With inflation rates increasing rapidly, prices are higher than they used to be, you want to make the most out of your income. However, it can be difficult to make ends meet these days with the ever-rising cost of living.
One way to make your dollar go further is to seek out states with a lower cost of living. Here are the 15 states that make you stretch your budget the most.
It’s no surprise this island nation, with its idyllic weather and breathtaking scenery, is the country’s most expensive state. The cost of living index is 189.9, with the most expensive housing double the national average. It’s not just housing: groceries are 50% higher than the national average — that goes for transportation and utilities too!
2. Washington, DC
Washington DC is a district, not a state but it makes our list with a living expense index of 154.5. An acre in Washington, DC, is worth over a million dollars, so it’s no surprise everything costs more in this city-state.
Massachusetts is the third most expensive state to live in. The cost of housing in Massachusetts drives this cost of living. In fact, the state has a living expense index of 147.9.
California has a cost of living index of 139.8. The cost of housing and transportation are major drivers of the high cost of living in the state. The prices of groceries and utilities are also high. The cost of living tends to be most expensive in coastal urban regions like the Bay Area and Southern California.
Hot Tip: If you feel like you can’t keep up with your expenses, check out our article on what you can cut from your budget.
5. New York
It’s no surprise that New York is high on this list. This state has a cost of living index of 136.8., with housing being the fifth most expensive in the country. Keep in mind that much of this due to the outsize influence of New York City — many other parts of the state are quite affordable.
Basically everything in Alaska is costly except for housing. In fact, accommodation in Alaska is relatively cheap while the cost of every other thing is extremely high. Alaska has a living cost index of 126.7, with healthcare and utilities being the highest in the country, followed by groceries. In addition, over half of the total revenue in Alaska comes from the government as an aid for the state. It ranks as the fifth most dependent state on the federal government.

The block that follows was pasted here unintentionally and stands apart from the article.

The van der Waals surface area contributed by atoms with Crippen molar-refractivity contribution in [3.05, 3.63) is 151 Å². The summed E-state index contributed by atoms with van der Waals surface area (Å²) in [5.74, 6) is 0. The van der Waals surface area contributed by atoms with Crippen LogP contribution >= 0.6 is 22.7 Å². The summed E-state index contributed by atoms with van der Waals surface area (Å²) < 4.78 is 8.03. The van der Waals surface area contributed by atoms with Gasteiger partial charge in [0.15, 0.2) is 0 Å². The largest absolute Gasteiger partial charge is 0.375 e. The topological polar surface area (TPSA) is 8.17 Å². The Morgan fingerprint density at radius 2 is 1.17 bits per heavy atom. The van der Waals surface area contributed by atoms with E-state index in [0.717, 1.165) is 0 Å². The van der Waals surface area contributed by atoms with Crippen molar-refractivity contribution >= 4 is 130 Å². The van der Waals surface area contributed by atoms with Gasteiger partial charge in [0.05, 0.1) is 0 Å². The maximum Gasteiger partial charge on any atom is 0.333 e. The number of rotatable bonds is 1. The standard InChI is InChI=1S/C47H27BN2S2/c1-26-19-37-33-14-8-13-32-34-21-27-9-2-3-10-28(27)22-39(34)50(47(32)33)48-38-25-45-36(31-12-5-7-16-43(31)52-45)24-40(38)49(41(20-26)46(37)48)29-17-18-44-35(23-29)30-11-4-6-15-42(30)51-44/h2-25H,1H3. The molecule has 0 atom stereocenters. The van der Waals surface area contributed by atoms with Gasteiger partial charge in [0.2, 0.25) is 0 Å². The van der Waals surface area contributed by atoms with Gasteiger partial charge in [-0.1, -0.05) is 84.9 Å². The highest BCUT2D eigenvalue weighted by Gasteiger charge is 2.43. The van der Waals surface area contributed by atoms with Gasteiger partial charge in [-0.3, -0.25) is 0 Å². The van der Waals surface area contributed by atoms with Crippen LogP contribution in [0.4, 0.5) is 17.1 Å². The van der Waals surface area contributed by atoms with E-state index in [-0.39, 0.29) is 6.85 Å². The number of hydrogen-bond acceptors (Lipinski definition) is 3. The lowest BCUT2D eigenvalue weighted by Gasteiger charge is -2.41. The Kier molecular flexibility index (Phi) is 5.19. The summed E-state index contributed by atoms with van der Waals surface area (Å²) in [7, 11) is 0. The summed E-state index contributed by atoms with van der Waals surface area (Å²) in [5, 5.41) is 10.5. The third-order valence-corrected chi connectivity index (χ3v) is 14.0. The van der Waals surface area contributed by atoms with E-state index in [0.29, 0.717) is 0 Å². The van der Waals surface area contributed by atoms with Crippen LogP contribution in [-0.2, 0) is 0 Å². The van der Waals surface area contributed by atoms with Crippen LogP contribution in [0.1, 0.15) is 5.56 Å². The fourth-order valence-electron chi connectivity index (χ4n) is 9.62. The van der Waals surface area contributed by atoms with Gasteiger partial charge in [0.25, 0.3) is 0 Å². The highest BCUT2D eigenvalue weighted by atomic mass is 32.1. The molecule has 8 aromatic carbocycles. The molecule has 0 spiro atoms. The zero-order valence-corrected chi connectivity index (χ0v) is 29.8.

Healthcare in Maryland is very cheap. However, the cost of housing negates this benefit, leaving it with a living cost index of 125.1. The silver lining here is wages are high in Maryland and poverty is low.
Located in the Pacific Northwest, Oregon has a cost of living index of 120.6. The cost of housing in Oregon is high and transportation even higher because of gas taxes.
9. New Jersey
New York’s neighbor New Jersey unsurprisingly shares a high cost of living. Housing drives the COL rate, as the Garden State has a living expense of 118.6.
43% of the total revenue in Maine comes from the federal government; it’s one of the most dependent states on the federal government. The cost of living here is still somewhat high. Maine has a cost of living index of 116.9, with housing and transportation being the driving factors.
Vermont has a living expense index of 116.7. Like most states on the list, housing is primarily responsible for the high cost of living. Utilities and transportation are also driving factors in the Granite State. Only 15% of residents can afford a home in Vermont due to low wages in the state.
Utilities in Connecticut are more costly than in other states. Housing is also a significant factor, contributing to its living expense index of 116.7.
Washington has a cost of living index of 113.9, with housing again being the primary driver here. Healthcare also contributes to the expensive living cost in Washington.
14. Rhode Island
Rhode Island is the smallest state in the country but definitely not the cheapest! The cost of housing in Rhode Island is 20% above the national average. Utilities are also high here, factoring in a living expense index of 113.8. Fortunately, residents of Rhode Island can balance the high cost of living with high wages.
15. New Hampshire
Living in New England is quite expensive. New Hampshire is another state from the region with a high cost of living. Its COL index comes in at 113.2. Unlike most states on the list, health care is the leading factor for the high cost of living in New Hampshire.